Friday, April 11, 2008


This is my first post in this new category. We'll start with the heart of an F1 car (any car for that matter), the engine. The engine of a modern Formula 1 car has a cubic capacity of 2400 cc and has eight cylinders arranged in vee. Hence it's given the name, 2.4 V8.  It's a very complex piece of machinery that uses different alloys of metals for its different parts (like Aluminium alloy for the cylinder block, Inconel for the exhaust headers, forged alloy Steel for the crankshaft and so on). The Research & Development work that goes into an F1 engine is unbelievable. Hence, the materials used, the architecture all continuously evolve throught a season. The 2.4 V8 makes about 750 bhp. That's an incredibly high figure! In comparison, your typical 2.4 litre engine (for example, that's plonked into the Honda Accord, although its an inline four, which doesn't matter too much in our discussion) makes about 140 bhp. (If you want to compare the Specific Output figures, which is the bhp produced per 1000 cc or 1 litre of an engine, the Honda stands at about 60 bhp/litre while the F1 engine has about 310 bhp/litre!) How come this much difference between engines displacing the same capacity? The answer is, while the Honda engine makes its maximum power at about 6500 rpm, the F1 engine makes that humongous 750 bhp at......hold on.....19000 rpm. Yes, its 19000 rpm.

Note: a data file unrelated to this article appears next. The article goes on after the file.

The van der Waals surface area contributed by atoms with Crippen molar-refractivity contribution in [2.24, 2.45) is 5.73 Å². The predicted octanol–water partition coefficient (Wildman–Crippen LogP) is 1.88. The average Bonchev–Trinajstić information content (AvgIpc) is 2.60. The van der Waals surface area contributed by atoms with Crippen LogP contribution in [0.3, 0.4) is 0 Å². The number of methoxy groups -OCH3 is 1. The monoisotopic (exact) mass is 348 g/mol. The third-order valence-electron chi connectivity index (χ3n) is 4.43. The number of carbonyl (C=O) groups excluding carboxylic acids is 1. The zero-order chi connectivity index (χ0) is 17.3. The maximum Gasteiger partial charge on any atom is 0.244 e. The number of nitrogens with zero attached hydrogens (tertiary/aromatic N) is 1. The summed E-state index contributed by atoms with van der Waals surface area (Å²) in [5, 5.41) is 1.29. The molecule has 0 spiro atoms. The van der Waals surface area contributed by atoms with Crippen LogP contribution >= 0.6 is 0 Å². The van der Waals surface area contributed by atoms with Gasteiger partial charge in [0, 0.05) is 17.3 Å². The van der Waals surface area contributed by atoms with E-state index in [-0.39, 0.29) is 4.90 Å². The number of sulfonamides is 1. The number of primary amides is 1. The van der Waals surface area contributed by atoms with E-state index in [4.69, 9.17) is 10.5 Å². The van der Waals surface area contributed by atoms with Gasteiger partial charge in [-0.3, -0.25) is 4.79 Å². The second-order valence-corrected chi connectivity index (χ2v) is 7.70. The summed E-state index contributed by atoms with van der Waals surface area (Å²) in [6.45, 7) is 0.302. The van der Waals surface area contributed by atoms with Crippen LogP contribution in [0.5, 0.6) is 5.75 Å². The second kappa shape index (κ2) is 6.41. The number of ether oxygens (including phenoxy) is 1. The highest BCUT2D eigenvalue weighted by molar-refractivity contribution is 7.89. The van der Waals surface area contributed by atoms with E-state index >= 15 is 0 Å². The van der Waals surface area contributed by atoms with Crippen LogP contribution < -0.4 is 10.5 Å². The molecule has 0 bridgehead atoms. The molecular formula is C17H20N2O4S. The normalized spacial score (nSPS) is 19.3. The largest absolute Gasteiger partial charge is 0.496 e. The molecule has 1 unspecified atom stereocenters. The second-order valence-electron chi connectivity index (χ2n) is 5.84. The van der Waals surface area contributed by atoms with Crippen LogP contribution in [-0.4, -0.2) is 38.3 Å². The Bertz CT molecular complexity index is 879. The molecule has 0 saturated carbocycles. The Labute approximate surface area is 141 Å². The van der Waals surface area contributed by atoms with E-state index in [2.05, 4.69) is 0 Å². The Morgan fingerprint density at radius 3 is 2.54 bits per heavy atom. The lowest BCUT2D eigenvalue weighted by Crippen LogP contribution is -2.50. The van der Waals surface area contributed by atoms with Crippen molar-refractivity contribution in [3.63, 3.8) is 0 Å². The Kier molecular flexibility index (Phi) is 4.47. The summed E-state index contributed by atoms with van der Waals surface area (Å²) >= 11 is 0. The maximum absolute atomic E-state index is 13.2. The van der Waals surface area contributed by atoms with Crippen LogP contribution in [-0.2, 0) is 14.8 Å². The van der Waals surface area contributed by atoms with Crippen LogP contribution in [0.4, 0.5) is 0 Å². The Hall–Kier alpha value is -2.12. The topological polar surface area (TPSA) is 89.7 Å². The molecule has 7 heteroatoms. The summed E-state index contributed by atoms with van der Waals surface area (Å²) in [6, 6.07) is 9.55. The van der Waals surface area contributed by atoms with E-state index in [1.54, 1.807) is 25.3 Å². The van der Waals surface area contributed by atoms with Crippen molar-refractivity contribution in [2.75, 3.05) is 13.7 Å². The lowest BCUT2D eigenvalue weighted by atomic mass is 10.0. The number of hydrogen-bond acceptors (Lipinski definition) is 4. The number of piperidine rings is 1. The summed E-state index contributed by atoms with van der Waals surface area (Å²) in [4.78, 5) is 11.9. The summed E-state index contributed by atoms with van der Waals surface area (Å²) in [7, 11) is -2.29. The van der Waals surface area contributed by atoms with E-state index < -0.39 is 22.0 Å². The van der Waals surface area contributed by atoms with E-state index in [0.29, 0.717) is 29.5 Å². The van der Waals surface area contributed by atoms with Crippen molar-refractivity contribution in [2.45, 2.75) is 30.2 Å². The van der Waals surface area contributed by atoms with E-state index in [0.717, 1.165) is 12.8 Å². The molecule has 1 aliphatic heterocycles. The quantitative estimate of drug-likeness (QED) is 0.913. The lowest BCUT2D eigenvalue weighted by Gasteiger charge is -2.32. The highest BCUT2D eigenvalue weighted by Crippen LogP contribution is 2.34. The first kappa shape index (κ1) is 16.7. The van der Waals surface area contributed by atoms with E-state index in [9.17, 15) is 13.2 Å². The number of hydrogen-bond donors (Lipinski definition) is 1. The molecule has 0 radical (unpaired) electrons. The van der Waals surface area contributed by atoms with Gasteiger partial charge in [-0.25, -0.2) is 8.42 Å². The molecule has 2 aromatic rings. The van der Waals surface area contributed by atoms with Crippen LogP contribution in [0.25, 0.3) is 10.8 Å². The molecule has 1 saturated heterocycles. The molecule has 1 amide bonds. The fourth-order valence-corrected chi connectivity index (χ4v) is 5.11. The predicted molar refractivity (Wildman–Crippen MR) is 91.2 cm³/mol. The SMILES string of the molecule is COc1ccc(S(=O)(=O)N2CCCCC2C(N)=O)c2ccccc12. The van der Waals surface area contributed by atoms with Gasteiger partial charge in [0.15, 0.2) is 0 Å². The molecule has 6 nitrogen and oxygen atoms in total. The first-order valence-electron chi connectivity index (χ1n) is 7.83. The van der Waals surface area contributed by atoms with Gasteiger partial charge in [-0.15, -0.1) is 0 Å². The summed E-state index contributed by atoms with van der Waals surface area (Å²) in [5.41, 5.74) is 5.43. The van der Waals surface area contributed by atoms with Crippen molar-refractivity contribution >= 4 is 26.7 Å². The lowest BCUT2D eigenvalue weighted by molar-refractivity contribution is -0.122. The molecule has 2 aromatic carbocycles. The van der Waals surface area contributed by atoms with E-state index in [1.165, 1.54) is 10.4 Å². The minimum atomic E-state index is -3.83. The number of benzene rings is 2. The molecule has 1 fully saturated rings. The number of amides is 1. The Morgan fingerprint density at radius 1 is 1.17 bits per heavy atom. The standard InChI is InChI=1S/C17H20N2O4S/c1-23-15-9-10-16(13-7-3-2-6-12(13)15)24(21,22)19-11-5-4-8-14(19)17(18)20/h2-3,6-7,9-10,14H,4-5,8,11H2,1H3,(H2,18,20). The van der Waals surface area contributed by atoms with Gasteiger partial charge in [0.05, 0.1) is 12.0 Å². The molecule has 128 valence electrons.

Are those revs making all the horsepower difference? How does the F1 engine hold itself together as a single piece at those insane revs and how does it manage to rev that high in the first place? What are all the gizmos that make it a distant cousin to its road-going counterparts? What is the role of the numerous electronic componenets in that engine? Above all, how big is the engine and how much does it weigh? The above questions and more will be discussed in Part 2 of F1 Technology :: Engine.

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